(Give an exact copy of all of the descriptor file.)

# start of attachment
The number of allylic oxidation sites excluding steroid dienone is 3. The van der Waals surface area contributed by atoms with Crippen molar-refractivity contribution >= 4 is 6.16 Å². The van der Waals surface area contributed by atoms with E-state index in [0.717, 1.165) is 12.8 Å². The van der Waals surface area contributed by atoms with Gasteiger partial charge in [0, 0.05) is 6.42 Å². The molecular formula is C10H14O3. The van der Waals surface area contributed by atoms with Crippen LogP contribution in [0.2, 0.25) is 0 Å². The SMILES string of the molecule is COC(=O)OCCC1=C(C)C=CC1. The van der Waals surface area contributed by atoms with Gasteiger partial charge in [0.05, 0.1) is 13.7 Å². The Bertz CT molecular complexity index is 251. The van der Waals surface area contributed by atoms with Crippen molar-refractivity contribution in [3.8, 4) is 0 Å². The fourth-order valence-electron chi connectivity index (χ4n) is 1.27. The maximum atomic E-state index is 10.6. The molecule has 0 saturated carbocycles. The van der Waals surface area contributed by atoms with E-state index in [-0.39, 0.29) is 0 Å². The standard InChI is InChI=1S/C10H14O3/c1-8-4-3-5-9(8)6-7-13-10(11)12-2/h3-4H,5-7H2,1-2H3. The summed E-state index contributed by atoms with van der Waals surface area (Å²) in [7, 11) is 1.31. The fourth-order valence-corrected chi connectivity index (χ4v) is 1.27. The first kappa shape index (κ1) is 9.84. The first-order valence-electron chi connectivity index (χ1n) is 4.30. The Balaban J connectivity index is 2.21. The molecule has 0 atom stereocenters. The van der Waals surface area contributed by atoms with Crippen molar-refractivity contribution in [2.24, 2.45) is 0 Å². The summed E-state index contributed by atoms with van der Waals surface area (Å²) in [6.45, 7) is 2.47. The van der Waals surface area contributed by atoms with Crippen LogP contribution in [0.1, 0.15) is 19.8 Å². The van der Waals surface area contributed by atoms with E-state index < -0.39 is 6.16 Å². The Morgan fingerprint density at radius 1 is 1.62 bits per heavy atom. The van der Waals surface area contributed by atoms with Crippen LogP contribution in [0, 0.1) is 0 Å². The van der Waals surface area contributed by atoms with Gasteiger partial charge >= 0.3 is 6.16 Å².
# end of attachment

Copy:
The number of allylic oxidation sites excluding steroid dienone is 3. The van der Waals surface area contributed by atoms with Crippen molar-refractivity contribution >= 4 is 6.16 Å². The van der Waals surface area contributed by atoms with E-state index in [0.717, 1.165) is 12.8 Å². The van der Waals surface area contributed by atoms with Gasteiger partial charge in [0, 0.05) is 6.42 Å². The molecular formula is C10H14O3. The van der Waals surface area contributed by atoms with Crippen LogP contribution in [0.2, 0.25) is 0 Å². The SMILES string of the molecule is COC(=O)OCCC1=C(C)C=CC1. The van der Waals surface area contributed by atoms with Gasteiger partial charge in [0.05, 0.1) is 13.7 Å². The Bertz CT molecular complexity index is 251. The van der Waals surface area contributed by atoms with Crippen molar-refractivity contribution in [3.8, 4) is 0 Å². The fourth-order valence-electron chi connectivity index (χ4n) is 1.27. The maximum atomic E-state index is 10.6. The molecule has 0 saturated carbocycles. The van der Waals surface area contributed by atoms with E-state index in [-0.39, 0.29) is 0 Å². The standard InChI is InChI=1S/C10H14O3/c1-8-4-3-5-9(8)6-7-13-10(11)12-2/h3-4H,5-7H2,1-2H3. The summed E-state index contributed by atoms with van der Waals surface area (Å²) in [7, 11) is 1.31. The fourth-order valence-corrected chi connectivity index (χ4v) is 1.27. The first kappa shape index (κ1) is 9.84. The first-order valence-electron chi connectivity index (χ1n) is 4.30. The Balaban J connectivity index is 2.21. The molecule has 0 atom stereocenters. The van der Waals surface area contributed by atoms with Crippen molar-refractivity contribution in [2.24, 2.45) is 0 Å². The summed E-state index contributed by atoms with van der Waals surface area (Å²) in [6.45, 7) is 2.47. The van der Waals surface area contributed by atoms with Crippen LogP contribution in [0.1, 0.15) is 19.8 Å². The van der Waals surface area contributed by atoms with E-state index < -0.39 is 6.16 Å². The Morgan fingerprint density at radius 1 is 1.62 bits per heavy atom. The van der Waals surface area contributed by atoms with Crippen LogP contribution in [0, 0.1) is 0 Å². The van der Waals surface area contributed by atoms with Gasteiger partial charge >= 0.3 is 6.16 Å².